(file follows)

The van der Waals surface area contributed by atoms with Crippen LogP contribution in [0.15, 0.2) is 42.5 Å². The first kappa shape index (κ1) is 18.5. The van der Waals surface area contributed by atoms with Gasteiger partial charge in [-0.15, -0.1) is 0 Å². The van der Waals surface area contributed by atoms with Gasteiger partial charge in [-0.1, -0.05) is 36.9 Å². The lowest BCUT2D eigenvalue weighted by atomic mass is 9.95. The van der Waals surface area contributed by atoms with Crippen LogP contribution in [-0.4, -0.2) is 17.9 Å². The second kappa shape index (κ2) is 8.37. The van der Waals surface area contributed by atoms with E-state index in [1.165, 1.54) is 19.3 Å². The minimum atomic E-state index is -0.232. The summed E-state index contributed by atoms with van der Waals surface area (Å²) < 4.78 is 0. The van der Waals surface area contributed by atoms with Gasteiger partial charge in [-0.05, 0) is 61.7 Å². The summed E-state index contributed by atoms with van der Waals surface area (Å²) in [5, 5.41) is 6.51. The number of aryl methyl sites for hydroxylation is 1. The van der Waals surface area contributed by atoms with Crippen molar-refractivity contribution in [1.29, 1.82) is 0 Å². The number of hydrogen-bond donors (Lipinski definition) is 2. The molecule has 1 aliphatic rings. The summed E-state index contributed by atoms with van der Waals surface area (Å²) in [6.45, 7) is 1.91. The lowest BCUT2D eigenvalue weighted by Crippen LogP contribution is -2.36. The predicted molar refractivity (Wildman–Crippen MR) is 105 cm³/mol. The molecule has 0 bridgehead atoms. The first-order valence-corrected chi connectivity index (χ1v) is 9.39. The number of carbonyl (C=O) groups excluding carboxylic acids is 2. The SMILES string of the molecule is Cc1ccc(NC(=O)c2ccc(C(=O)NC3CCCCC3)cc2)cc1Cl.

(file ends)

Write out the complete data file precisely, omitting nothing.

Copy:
The van der Waals surface area contributed by atoms with Crippen LogP contribution in [0.15, 0.2) is 42.5 Å². The first kappa shape index (κ1) is 18.5. The van der Waals surface area contributed by atoms with Gasteiger partial charge in [-0.15, -0.1) is 0 Å². The van der Waals surface area contributed by atoms with Gasteiger partial charge in [-0.1, -0.05) is 36.9 Å². The lowest BCUT2D eigenvalue weighted by atomic mass is 9.95. The van der Waals surface area contributed by atoms with Crippen LogP contribution in [-0.4, -0.2) is 17.9 Å². The second kappa shape index (κ2) is 8.37. The van der Waals surface area contributed by atoms with E-state index in [1.165, 1.54) is 19.3 Å². The minimum atomic E-state index is -0.232. The summed E-state index contributed by atoms with van der Waals surface area (Å²) < 4.78 is 0. The van der Waals surface area contributed by atoms with Gasteiger partial charge in [-0.05, 0) is 61.7 Å². The summed E-state index contributed by atoms with van der Waals surface area (Å²) in [5, 5.41) is 6.51. The number of aryl methyl sites for hydroxylation is 1. The van der Waals surface area contributed by atoms with Crippen molar-refractivity contribution in [1.29, 1.82) is 0 Å². The number of hydrogen-bond donors (Lipinski definition) is 2. The molecule has 1 aliphatic rings. The summed E-state index contributed by atoms with van der Waals surface area (Å²) in [6.45, 7) is 1.91. The lowest BCUT2D eigenvalue weighted by Crippen LogP contribution is -2.36. The predicted molar refractivity (Wildman–Crippen MR) is 105 cm³/mol. The molecule has 0 bridgehead atoms. The first-order valence-corrected chi connectivity index (χ1v) is 9.39. The number of carbonyl (C=O) groups excluding carboxylic acids is 2. The SMILES string of the molecule is Cc1ccc(NC(=O)c2ccc(C(=O)NC3CCCCC3)cc2)cc1Cl.